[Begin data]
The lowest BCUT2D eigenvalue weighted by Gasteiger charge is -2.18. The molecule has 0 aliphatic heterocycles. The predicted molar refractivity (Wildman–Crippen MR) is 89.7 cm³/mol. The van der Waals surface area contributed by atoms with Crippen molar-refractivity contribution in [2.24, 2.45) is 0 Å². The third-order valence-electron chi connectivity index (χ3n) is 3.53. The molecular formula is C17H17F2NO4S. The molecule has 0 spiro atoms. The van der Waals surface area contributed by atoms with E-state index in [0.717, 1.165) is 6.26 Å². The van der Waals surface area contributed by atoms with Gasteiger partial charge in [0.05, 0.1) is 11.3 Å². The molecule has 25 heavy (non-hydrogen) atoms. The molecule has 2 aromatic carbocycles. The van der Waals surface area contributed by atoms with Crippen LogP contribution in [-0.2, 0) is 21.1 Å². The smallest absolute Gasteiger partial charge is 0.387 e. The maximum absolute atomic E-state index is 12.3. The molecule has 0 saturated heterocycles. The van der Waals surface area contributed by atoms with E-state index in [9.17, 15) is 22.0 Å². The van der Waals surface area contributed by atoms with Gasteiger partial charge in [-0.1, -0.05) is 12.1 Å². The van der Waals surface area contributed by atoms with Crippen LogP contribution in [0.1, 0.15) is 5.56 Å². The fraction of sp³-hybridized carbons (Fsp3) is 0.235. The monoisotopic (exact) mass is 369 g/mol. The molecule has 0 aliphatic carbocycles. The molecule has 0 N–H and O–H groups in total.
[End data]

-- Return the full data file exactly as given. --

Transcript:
The lowest BCUT2D eigenvalue weighted by Gasteiger charge is -2.18. The molecule has 0 aliphatic heterocycles. The predicted molar refractivity (Wildman–Crippen MR) is 89.7 cm³/mol. The van der Waals surface area contributed by atoms with Crippen molar-refractivity contribution in [2.24, 2.45) is 0 Å². The third-order valence-electron chi connectivity index (χ3n) is 3.53. The molecular formula is C17H17F2NO4S. The molecule has 0 spiro atoms. The van der Waals surface area contributed by atoms with E-state index in [0.717, 1.165) is 6.26 Å². The van der Waals surface area contributed by atoms with Gasteiger partial charge in [0.05, 0.1) is 11.3 Å². The molecule has 25 heavy (non-hydrogen) atoms. The molecule has 2 aromatic carbocycles. The van der Waals surface area contributed by atoms with Crippen LogP contribution in [-0.2, 0) is 21.1 Å². The smallest absolute Gasteiger partial charge is 0.387 e. The maximum absolute atomic E-state index is 12.3. The molecule has 0 saturated heterocycles. The van der Waals surface area contributed by atoms with E-state index in [9.17, 15) is 22.0 Å². The van der Waals surface area contributed by atoms with Gasteiger partial charge in [-0.1, -0.05) is 12.1 Å². The van der Waals surface area contributed by atoms with Crippen LogP contribution in [0.1, 0.15) is 5.56 Å². The fraction of sp³-hybridized carbons (Fsp3) is 0.235. The monoisotopic (exact) mass is 369 g/mol. The molecule has 0 aliphatic carbocycles. The molecule has 0 N–H and O–H groups in total.